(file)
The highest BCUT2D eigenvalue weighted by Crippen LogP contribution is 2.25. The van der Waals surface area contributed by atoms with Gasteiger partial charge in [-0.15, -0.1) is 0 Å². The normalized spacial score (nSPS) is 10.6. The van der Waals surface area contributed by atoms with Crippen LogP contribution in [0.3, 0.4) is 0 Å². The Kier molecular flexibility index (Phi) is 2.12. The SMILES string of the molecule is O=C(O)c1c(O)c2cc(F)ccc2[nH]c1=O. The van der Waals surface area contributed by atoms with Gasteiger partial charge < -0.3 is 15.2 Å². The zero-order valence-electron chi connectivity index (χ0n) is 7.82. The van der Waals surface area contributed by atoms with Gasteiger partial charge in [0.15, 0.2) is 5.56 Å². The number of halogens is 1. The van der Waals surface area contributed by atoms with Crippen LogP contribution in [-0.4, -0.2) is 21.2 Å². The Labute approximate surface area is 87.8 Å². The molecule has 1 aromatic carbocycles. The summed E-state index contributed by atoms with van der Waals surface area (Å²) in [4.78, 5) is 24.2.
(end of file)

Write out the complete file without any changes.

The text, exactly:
The highest BCUT2D eigenvalue weighted by Crippen LogP contribution is 2.25. The van der Waals surface area contributed by atoms with Gasteiger partial charge in [-0.15, -0.1) is 0 Å². The normalized spacial score (nSPS) is 10.6. The van der Waals surface area contributed by atoms with Crippen LogP contribution in [0.3, 0.4) is 0 Å². The Kier molecular flexibility index (Phi) is 2.12. The SMILES string of the molecule is O=C(O)c1c(O)c2cc(F)ccc2[nH]c1=O. The van der Waals surface area contributed by atoms with Gasteiger partial charge < -0.3 is 15.2 Å². The zero-order valence-electron chi connectivity index (χ0n) is 7.82. The van der Waals surface area contributed by atoms with Gasteiger partial charge in [0.15, 0.2) is 5.56 Å². The number of halogens is 1. The van der Waals surface area contributed by atoms with Crippen LogP contribution in [-0.4, -0.2) is 21.2 Å². The Labute approximate surface area is 87.8 Å². The molecule has 1 aromatic carbocycles. The summed E-state index contributed by atoms with van der Waals surface area (Å²) in [4.78, 5) is 24.2.